With it’s wildly erratic lettering and comically presented subject, along with the use of the word “rad” and some DayGlo-colored paper, this illustration is an obvious throwback to the 1980′s. And as a child of the 80′s, my appreciation for Jack’s nod to the decade of excess couldn’t be more thoroughly appreciated. It was a complex time of intemperance and innocence that produced some of the most unique pop culture phenomena in existence. And nothing was more interesting and intriguing than its slang. If you weren’t “gnarly” or “tubular” then you might as well have been “grody to the max.” But don’t worry, bro, if you’re not hip to the lingo, just take a chill pill and hit the link below to brush up on some classic 1980′s slang:

Like Totally 80′s Slang


Apr 5 2012

#341 “Tribal Wolf”

THIS IMAGE HAS BEEN REMOVED BECAUSE SOMEONE GOT REALLY UPSET OVER WHAT THEY THOUGHT WAS COPYRIGHT INFRINGEMENT ON THE PART OF THE CONTRIBUTOR. 

 

From Torie in LaFayette, Georgia

After receiving this “tribal wolf” from Torie, I started thinking about the communal nature of wolves and decided to look up some information to better help me understand the pack mentality of the animal. Here is a sampling of some of the information I was able to find. Enjoy!

  • A wolf pack may contain just two or three animals, or it may be 10 times as large.
  • Though many females in a pack are able to have pups, only a few will actually mate and bear pups. Often, only the alpha female and male will mate, which serves to produce the strongest cubs and helps limit the number of cubs the pack must care for. The other females will help raise and “babysit” the cubs.
  • Biologists describe wolf territory as not just spatial, but spatial-temporal, so that each pack moves in and out of each other’s turf depending on how recently the “no trespassing” signals were posted.
  • Wolves howl to contact separated members of their group, to rally the group before hunting, or to warn rival wolf packs to keep away. Lone wolves will howl to attract mates or just because they are alone. Each wolf howls for only about five seconds, but howls can seem much longer when the entire pack joins in.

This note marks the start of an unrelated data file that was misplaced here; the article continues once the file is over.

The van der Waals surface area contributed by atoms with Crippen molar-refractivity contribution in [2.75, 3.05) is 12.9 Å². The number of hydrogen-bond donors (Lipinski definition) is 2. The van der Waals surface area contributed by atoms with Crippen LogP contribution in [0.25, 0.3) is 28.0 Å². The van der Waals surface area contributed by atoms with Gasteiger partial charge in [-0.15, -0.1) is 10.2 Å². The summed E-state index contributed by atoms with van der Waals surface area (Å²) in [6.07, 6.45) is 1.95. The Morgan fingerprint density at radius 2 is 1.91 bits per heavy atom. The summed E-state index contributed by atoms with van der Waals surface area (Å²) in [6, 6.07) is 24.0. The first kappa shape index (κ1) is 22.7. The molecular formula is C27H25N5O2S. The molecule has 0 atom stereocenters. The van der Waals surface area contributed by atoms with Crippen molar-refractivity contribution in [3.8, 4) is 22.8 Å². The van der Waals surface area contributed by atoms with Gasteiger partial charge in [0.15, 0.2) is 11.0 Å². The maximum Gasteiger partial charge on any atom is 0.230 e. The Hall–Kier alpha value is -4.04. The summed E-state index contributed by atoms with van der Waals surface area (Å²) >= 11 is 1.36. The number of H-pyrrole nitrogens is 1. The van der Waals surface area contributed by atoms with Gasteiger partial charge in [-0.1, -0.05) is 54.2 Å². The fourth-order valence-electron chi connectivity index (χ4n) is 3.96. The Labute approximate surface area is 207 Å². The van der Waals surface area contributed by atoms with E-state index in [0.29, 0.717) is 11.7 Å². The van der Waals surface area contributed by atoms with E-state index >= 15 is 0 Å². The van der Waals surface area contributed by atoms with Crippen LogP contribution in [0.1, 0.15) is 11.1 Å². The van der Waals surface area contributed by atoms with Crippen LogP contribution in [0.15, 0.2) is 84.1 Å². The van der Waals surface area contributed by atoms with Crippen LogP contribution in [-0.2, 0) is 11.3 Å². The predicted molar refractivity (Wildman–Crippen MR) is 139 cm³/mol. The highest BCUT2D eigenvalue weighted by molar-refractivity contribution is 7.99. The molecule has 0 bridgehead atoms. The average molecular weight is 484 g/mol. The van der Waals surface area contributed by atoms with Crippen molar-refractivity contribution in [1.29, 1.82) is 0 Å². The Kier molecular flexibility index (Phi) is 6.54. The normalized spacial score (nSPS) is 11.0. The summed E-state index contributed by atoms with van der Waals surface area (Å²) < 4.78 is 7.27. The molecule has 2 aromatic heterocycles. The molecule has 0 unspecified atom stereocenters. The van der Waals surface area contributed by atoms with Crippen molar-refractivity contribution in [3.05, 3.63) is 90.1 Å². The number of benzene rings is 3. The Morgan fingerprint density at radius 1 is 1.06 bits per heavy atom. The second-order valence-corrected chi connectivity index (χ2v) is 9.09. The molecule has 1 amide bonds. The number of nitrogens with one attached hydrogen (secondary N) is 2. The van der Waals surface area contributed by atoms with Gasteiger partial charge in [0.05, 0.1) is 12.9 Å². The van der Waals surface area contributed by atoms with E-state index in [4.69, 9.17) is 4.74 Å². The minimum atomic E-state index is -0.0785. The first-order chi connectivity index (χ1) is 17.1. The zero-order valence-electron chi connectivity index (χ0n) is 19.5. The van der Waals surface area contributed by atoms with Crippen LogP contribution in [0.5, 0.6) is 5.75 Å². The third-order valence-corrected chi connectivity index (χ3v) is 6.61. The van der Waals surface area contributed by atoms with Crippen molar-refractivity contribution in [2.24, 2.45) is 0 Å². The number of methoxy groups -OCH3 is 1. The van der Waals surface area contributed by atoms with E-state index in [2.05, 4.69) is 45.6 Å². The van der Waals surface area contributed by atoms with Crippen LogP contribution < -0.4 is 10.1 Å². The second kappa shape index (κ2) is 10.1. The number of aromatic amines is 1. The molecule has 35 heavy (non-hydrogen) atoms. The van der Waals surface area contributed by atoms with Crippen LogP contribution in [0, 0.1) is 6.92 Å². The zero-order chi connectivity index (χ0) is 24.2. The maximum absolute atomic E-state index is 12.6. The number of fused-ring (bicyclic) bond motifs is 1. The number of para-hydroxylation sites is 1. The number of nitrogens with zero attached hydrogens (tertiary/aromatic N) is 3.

Apr 4 2012

#340 “Rawr!”

From Kelly in Phoenix, Arizona

“The spotted hawk swoops by and accuses me,
He complains of my gab and my loitering.
I too am not a bit tamed, I too am untranslatable,
I sound my barbaric YAWP over the roofs of the world.”

- Walt Whitman
“Song of Myself”


Apr 3 2012

#339 “Space Oddity”

From GMR in Phoenix, Arizona

Since May 1st, 2011, probably as many as a dozen illustrations have been posted on this site which feature the image of a wolf in space or operating some type of flying vehicle. While at first this concept might strike the viewer as strange, it actually makes perfectly good sense. Just as man has for centuries peered into the deepest reaches of space and longed to test the boundaries of the universe, so too does the wolf seem to gaze up at the lonesome moon and cry out with a sort of wistful yearning. And while our hopes and dreams might not be tied together as intimately as we might imagine, the truth of the matter is that that bright, enticing orb which rules the nighttime sky calls to all of us in some mysterious way…


Apr 2 2012

#338 Failure? Success?

From Rachel in Harrogate, Tennessee

Just as judgments about beauty are left uniquely in the eye of the beholder, so are appraisals of success and failure. Although Rachel makes a comment on her own piece suggesting that she views this work as a bit of an artistic debacle, I view the work as a triumph of creativity. Ducks, fish, whales and wolves swim together in a sea of imagination, each with its own unique voice and perspective on the interesting situation at hand. How could a work overflowing with so much inventiveness ever be anything but a complete success. In moments like these, I’m reminded of the words of Dale Carnegie who left us with this charge: “Develop success from failures. Discouragement and failure are the two surest stepping stones to success.”


Apr 1 2012

#337 “Black Forest Holes”

From David in Siauliai, Lithuania

If you’ve been following this project with any sort of regularity over the past few months, you’ve probably noticed that David from Lithuania has become a regular contributor, and you’ve no doubt been impressed with the quality and creativity of his work. Having come to know a little bit about David through email correspondence, I can safely say that he is one of the most interesting people that I have ever met. As a painter, historian, coin-collector, wolf-enthusiast and modern day philosopher, David is a unique and creative soul, and his most recent work speaks to the truth of this statement. Entitled “Black Forest Holes,” David’s inspiration for this piece sprang from musings about the Third Reich and the Nazis, who were often referred to as wolves.

When I asked David about his inspiration for his work, he had this to say: “I always say, creativity is like a dark water. Imagine yourself in a boat in the middle of a lake, surrounded by dark woods. Look around, you are surrounded by dark water, which means depth. You don’t see what is behind the water, you just feel it. This mysterious feeling should be caused by all true art.”

Thanks, David. I can’t wait to see where inspiration will lead you next.